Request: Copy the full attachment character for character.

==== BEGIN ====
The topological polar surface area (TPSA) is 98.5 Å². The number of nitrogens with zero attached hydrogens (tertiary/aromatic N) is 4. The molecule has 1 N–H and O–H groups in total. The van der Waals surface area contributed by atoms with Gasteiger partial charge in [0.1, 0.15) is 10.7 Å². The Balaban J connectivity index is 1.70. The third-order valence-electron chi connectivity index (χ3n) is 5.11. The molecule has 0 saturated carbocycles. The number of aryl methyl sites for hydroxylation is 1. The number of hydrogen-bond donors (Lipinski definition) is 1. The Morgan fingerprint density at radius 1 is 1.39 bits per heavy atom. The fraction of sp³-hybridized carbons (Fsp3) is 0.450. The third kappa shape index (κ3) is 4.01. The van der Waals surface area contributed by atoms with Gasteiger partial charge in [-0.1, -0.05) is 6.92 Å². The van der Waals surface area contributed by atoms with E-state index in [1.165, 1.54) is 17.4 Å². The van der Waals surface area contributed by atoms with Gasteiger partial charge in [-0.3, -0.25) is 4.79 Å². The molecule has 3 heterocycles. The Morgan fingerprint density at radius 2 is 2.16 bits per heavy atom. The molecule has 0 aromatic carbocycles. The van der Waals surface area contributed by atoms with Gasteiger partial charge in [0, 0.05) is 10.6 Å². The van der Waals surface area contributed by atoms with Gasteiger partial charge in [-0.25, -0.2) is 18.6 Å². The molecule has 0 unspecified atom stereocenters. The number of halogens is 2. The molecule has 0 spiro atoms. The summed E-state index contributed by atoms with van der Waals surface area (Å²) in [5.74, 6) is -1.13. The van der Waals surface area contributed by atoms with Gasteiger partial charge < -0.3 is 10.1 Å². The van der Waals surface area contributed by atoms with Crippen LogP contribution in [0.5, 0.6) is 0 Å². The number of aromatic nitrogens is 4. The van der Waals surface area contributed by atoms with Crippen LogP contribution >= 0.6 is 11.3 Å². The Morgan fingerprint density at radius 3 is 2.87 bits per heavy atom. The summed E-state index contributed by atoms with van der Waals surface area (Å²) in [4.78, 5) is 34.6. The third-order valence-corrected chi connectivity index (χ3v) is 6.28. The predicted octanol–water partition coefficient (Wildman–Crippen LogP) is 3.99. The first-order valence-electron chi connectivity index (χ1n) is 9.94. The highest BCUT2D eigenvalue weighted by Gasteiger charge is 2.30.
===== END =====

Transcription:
The topological polar surface area (TPSA) is 98.5 Å². The number of nitrogens with zero attached hydrogens (tertiary/aromatic N) is 4. The molecule has 1 N–H and O–H groups in total. The van der Waals surface area contributed by atoms with Gasteiger partial charge in [0.1, 0.15) is 10.7 Å². The Balaban J connectivity index is 1.70. The third-order valence-electron chi connectivity index (χ3n) is 5.11. The molecule has 0 saturated carbocycles. The number of aryl methyl sites for hydroxylation is 1. The number of hydrogen-bond donors (Lipinski definition) is 1. The Morgan fingerprint density at radius 1 is 1.39 bits per heavy atom. The fraction of sp³-hybridized carbons (Fsp3) is 0.450. The third kappa shape index (κ3) is 4.01. The van der Waals surface area contributed by atoms with Gasteiger partial charge in [-0.1, -0.05) is 6.92 Å². The van der Waals surface area contributed by atoms with E-state index in [1.165, 1.54) is 17.4 Å². The van der Waals surface area contributed by atoms with Gasteiger partial charge in [-0.3, -0.25) is 4.79 Å². The molecule has 3 heterocycles. The Morgan fingerprint density at radius 2 is 2.16 bits per heavy atom. The molecule has 0 aromatic carbocycles. The van der Waals surface area contributed by atoms with Gasteiger partial charge in [0, 0.05) is 10.6 Å². The van der Waals surface area contributed by atoms with Gasteiger partial charge in [-0.25, -0.2) is 18.6 Å². The molecule has 0 unspecified atom stereocenters. The number of halogens is 2. The molecule has 0 spiro atoms. The summed E-state index contributed by atoms with van der Waals surface area (Å²) in [5.74, 6) is -1.13. The van der Waals surface area contributed by atoms with Gasteiger partial charge < -0.3 is 10.1 Å². The van der Waals surface area contributed by atoms with Crippen LogP contribution in [0.5, 0.6) is 0 Å². The number of aromatic nitrogens is 4. The van der Waals surface area contributed by atoms with Crippen LogP contribution >= 0.6 is 11.3 Å². The Morgan fingerprint density at radius 3 is 2.87 bits per heavy atom. The summed E-state index contributed by atoms with van der Waals surface area (Å²) in [4.78, 5) is 34.6. The third-order valence-corrected chi connectivity index (χ3v) is 6.28. The predicted octanol–water partition coefficient (Wildman–Crippen LogP) is 3.99. The first-order valence-electron chi connectivity index (χ1n) is 9.94. The highest BCUT2D eigenvalue weighted by Gasteiger charge is 2.30.